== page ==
NYS answers why it's taking so long to certify minority, women-owned businesses

February 21, 2019 07:05 PM

NEW YORK (WHEC) -- Why is it taking the state so long to approve applications by businesses owned by minorities and women in our community?

That is a question News10NBC has been asking the state for almost a week.

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As of Thursday night, we have the state's answers. 

The state says it has the most aggressive minority and women-owned business certification program in the country. 

Luis DeJesus walked from a job site in Canandaigua to talk to News10NBC. He's an electrician and he showed News10NBC his business card which says he's a certified minority business owner. 

"It gives a smaller contractor the opportunity to grow and hire employees," DeJesus said. "You're making money and you give back to the community in that aspect."

DeJesus is applying for re-certification with Empire State Development.

So is Pam Fenlon, the CEO of Layer 3 Technologies. She says she applied for re-certification as a woman-owned business two years ago. 

"No, I can't get them to explain what the problem is," Fenlon said. "They just said there are a lot of applications, we're on the list." 

On Thursday, Fenlon called to say she was contacted by Empire State Development and asked to provide more documents for her application. 

Jason Torres, a window installation contractor in Webster, applied for his certification more than a year ago. 

"The opportunities are there but we're waiting for the state to finally look at our application and say you're good to go," Torres said.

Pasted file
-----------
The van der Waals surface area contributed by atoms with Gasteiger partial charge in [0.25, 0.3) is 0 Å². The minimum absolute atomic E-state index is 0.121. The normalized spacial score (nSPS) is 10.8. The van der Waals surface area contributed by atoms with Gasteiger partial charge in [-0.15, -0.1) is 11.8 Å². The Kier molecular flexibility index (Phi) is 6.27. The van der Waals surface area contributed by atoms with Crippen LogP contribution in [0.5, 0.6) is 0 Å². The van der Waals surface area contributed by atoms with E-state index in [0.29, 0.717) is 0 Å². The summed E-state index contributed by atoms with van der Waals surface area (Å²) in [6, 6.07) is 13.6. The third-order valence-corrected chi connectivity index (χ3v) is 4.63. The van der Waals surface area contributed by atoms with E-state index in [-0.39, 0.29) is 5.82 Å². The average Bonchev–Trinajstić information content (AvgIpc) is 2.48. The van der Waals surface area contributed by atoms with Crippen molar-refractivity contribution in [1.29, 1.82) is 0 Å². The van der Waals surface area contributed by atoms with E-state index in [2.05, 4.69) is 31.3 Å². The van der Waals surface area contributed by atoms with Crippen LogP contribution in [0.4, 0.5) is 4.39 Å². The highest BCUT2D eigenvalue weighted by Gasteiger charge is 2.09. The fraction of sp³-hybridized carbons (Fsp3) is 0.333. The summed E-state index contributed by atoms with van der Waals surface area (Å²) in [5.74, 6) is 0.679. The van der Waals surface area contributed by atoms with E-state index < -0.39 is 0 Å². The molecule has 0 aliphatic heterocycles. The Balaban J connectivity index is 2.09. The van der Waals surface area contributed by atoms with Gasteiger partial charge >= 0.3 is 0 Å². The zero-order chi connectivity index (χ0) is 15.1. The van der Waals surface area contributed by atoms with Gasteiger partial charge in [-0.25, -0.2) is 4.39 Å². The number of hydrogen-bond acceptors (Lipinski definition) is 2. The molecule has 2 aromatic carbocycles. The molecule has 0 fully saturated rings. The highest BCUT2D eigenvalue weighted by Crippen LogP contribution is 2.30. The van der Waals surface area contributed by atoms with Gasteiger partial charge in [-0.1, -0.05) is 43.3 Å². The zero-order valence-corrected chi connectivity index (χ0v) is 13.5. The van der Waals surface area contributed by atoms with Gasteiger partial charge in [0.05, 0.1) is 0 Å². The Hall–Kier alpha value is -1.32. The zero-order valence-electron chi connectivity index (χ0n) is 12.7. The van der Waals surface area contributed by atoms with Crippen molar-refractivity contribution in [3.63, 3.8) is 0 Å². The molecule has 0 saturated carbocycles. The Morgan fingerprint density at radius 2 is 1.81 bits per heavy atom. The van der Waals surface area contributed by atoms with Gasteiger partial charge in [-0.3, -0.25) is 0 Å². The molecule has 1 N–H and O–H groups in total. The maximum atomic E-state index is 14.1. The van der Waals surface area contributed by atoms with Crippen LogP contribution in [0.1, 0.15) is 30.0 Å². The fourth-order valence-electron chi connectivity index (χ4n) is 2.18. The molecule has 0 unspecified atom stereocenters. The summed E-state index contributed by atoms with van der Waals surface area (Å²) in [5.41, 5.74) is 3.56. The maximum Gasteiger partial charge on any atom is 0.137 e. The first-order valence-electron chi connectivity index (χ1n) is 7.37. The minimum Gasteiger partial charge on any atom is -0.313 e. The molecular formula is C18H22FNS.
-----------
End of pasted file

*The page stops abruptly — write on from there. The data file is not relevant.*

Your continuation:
So the first question News10NBC asked Empire State Development was: how many state-certified minority and women-owned businesses are there?

The answer provided was 8,600. 

ESD says almost 90 percent have been certified since Governor Cuomo took office in 2011.

ESD says there are 442 in the greater Rochester area. 

Then we asked: why the delays? 

The answer: "We have seen unprecedented interest in the MWBE program and are working through applications diligently. This takes time because we hold ourselves and applicants to rigorous standards, and often have to request additional documents as applicants often fail to provide all of the requisite information and/or documentation, which contributes to the delay of approval."

A day after our first story, Torres says his application file went from "pending receipt" to "received and in process."  

ESD says as long as a business has re-applied for certification, its status remains intact even if the application process extends beyond the expiration date. 

At a budget hearing last week, the head of Empire State Development, Howard Zemsky, told state lawmakers he's hiring more staff to reduce the delays. 

The goal of any state project is to get 30 percent of the contracts awarded to minority and women-owned businesses. 

The state says it has reached 29 percent. 


Berkeley Brean

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